Scientific Papers

A multi-omics study to investigate the progression of the Correa pathway in gastric mucosa in the context of cirrhosis | Gut Pathogens


Increased alpha-diversity and altered overall microbial composition in LC

Total of 69 subjects, including 30 control subjects (S-C) and 39 patients with cirrhosis (S-LC), with similar demographics, were included in this study and the information were shown in Tables 1 and 2. We compared the alpha diversity of gastric microbiota between the S-LC and S-C group, and the Sobs (P < 0.05), Shannon (P < 0.001), Ace (P < 0.05), and Chao1 (P < 0.05) values were significantly higher in S-LC (Additional file 1: Table S2, Fig. 1A). Meanwhile, beta diversity analysis showed separate clusters for S-LC and S-C (P = 0.001, Fig. 1B). The gastric microbiota was dominated by eight phyla: Proteobacteria, Campilobacterota, Firmicutes, Bacteroidetes, Actinobacteria, unclassified_k__norank_d__Bacteria, Fusobacteria, and Cyanobacteria (Fig. 1C), although the two groups presented in different order of relative abundance at the phylum level. The gastric microbiota in liver cirrhosis had an over-representation of Firmicutes, Bacteroidetes, Actinobacteria, and Fusobacteriota (P < 0.001; Additional file 3: Figure S2). At the genus level, several genera, including Streptococcus, Prevotella, Neisseria, Fusobacterium, Haemophilus, Veillonella, Porphyromonas, Actinomyces, Gemella, Alloprevotella, Rothia, Granulicatella, and Peptostreptococcus, significantly increased in relative abundance between the S-C and S-LC (Fig. 1D). The Helicobacter and Achromobacter decreased in LC (Fig. 1D).

Fig. 1
figure 1

Gastric mucosal microbiome dysbiosis between S-C and S-LC. S-C represents gastric mucosa derived from the control group, and S-LC represents gastric mucosa derived from the liver cirrhosis group. In A, B, DF, red is the S-C group, and blue is the S-LC group, *p < 0.05, **p < 0.01, ***p < 0.001. A Increased microbial richness, estimated by Shannon index. B Gastric mucosal microbiota showed relative clustering between control subjects compared with all patients with cirrhosis. C Relative abundance of microbial species at the phylum level. D The difference in species composition at the genus level. E The LDA value distribution histogram shows the species between S-C and S-LC at the genus level (LDA > 4). F The relative abundance of H. pylori was higher in S-C than in S-LC. Statistical significance was determined by the Mann–Whitney U test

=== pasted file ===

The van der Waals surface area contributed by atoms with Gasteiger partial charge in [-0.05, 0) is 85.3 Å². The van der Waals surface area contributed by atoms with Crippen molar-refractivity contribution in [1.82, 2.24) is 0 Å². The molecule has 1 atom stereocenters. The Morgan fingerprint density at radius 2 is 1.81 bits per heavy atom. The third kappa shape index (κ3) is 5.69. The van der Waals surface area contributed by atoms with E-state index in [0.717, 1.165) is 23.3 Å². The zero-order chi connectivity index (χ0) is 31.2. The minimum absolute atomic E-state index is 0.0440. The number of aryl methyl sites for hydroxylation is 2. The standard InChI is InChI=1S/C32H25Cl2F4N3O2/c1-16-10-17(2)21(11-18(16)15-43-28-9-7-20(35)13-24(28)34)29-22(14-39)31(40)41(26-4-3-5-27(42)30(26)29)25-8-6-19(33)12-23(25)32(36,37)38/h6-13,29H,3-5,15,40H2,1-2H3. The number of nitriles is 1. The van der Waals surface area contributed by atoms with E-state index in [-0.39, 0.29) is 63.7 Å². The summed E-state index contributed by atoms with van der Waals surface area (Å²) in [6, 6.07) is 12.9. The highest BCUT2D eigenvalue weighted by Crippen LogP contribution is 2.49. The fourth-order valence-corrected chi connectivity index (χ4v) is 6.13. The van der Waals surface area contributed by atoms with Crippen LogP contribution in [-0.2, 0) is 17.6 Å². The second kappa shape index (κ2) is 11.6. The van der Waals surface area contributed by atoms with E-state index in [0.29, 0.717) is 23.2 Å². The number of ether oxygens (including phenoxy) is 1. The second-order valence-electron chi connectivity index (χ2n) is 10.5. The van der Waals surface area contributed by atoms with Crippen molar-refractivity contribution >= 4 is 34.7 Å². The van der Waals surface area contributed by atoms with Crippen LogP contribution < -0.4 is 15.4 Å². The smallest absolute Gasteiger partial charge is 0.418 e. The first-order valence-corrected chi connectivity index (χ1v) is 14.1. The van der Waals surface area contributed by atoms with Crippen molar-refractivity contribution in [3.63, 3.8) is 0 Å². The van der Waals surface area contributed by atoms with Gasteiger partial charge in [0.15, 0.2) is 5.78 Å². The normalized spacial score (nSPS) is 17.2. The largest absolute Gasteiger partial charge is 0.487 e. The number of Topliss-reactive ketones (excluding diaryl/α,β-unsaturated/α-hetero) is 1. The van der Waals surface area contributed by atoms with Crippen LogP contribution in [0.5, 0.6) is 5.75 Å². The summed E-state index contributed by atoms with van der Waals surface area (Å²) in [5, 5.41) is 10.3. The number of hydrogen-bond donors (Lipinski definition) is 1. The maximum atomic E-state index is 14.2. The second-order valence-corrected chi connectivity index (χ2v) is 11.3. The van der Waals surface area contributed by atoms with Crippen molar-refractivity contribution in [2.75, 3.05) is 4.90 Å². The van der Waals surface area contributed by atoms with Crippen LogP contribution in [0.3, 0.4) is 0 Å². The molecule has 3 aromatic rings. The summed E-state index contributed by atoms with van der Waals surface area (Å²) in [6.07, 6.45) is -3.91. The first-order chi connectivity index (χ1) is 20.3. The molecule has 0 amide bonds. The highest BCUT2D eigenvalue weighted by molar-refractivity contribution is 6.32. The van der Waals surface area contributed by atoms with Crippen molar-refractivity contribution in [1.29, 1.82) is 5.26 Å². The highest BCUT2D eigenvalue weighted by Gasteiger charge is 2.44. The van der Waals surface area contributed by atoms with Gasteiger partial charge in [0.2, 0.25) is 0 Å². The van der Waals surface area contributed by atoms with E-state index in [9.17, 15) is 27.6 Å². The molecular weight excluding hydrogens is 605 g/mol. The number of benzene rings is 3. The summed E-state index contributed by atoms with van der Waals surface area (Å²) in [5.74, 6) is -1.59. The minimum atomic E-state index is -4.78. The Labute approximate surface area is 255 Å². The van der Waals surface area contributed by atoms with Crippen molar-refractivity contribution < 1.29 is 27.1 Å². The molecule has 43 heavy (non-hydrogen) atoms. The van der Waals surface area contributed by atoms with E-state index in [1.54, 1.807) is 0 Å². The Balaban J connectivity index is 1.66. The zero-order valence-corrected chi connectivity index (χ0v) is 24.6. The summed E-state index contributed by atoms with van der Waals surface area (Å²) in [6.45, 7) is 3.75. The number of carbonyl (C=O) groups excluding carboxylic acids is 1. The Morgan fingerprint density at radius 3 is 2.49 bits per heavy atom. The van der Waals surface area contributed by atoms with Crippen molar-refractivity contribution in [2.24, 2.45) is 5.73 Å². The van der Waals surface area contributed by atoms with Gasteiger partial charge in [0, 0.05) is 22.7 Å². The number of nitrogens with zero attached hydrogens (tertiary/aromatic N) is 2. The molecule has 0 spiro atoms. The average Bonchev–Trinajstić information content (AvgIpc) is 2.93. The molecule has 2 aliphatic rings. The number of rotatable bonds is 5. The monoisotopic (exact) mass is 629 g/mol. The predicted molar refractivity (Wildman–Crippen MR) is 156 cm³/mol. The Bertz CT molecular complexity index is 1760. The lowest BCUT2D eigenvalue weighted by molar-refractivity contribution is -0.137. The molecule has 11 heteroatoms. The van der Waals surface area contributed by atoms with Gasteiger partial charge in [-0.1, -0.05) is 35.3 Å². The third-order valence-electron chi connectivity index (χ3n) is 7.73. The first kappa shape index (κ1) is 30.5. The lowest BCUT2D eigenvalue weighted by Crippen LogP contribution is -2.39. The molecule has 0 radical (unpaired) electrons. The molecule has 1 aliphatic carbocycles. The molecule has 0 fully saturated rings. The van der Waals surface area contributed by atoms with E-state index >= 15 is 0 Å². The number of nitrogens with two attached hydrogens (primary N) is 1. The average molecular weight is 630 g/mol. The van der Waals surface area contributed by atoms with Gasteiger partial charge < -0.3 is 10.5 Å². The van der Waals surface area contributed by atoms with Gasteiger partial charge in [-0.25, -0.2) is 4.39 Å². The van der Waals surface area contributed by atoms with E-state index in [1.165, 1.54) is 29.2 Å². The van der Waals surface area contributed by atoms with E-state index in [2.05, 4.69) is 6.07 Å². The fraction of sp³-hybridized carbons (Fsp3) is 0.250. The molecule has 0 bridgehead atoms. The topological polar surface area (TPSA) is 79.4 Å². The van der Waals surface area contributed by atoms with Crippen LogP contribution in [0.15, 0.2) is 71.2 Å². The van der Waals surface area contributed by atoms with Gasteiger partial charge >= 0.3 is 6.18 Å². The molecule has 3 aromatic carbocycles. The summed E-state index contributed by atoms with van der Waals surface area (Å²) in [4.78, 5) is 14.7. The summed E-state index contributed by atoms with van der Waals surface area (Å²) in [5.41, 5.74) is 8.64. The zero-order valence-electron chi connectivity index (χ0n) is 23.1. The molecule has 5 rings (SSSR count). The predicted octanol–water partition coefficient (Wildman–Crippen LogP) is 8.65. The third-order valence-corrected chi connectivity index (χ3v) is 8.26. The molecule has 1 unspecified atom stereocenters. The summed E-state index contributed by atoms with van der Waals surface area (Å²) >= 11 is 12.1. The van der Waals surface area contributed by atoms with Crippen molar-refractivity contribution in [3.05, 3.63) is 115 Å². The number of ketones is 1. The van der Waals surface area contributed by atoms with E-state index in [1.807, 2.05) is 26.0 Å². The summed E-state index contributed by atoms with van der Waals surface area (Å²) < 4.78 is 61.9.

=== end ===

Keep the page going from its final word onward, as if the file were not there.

Bacteria differentially abundant in LC versus controls

We performed linear discriminant analysis effect size at the genus level to further identify the gastric-specific species signatures. Seven bacterial taxa showed distinct relative abundances between the two groups. Increased abundance in bacteria, including Streptococcus, Neisseria, Prevotella, Veillonella, and Porphyromonas, and decreased abundance in Helicobacter and Achromobacter were observed in S-LC (LDA score > 4, P < 0.05; Fig. 1E). Furthermore, we found that the H. pylori infection was significantly lower in S-LC than in S-C (Fig. 1F).

To understand the potential interplay among differentially abundant bacteria in S-LC and control, we performed the network topology analysis (Additional file 4: Figure S3) at the genus level. In S-C group, co-occurrence interactions were observed, reflecting synergistic interkingdom interactions’ contribution to gastric microbiota homeostasis (Additional file 4: Figure S3A). Much fewer co-occurrence interactions were observed in S-LC (Additional file 4: Figure S3B). In addition, H. pylori had a co-exclusive association with other gastric microbes in S-C predominantly. However, these correlations were relatively infrequent in S-LC. Collectively, the above microbial analysis indicated a state of dysbiosis in the mucosal microbiome of LC patients.

Blood metabolism changes with LC

We recruited 22 cirrhotic patients (age 53.04 ± 11.08 years, 15 men) and 44 control patients (age 48.32 ± 14.37 years, 25 men) who agreed to give blood serum (Tables 1, 2). We used liquid chromatography-mass spectrometry; to analyze the serum samples, and the abundance profiles were obtained for 1540 annotated serum metabolites. It was found that 492 of 1540 metabolites had significantly different abundances (Fig. 2A). We subsequently performed the partial least squares discriminate analysis and the results revealed visual separation between these groups without overfitting (Fig. 2B). In addition, PLSDA-VIP table (Fig. 2C, Additional file 1: Table S3) showed top 30 metabolites with VIP > 1.0 and P < 0.001. Of them, 9 were increased in the control group, and 21 were increased in the LC group. Notably, the VIP value of taurochenodeoxycholate-3-sulfate (VIP = 3.72), taurodeoxycholic acid (VIP = 2.93), and cis-5-tetradecenoylcarnitine (VIP = 2.89) were more than 2, indicating their significant contribution to the disease. Furthermore, we carried out an enrichment analysis for all differential metabolites using the KEGG. The results indicated that the metabolites in LC were mainly associated with sphingolipid metabolism, glycerophospholipid metabolism, cysteine and methionine metabolism (Additional file 5: Figure S4).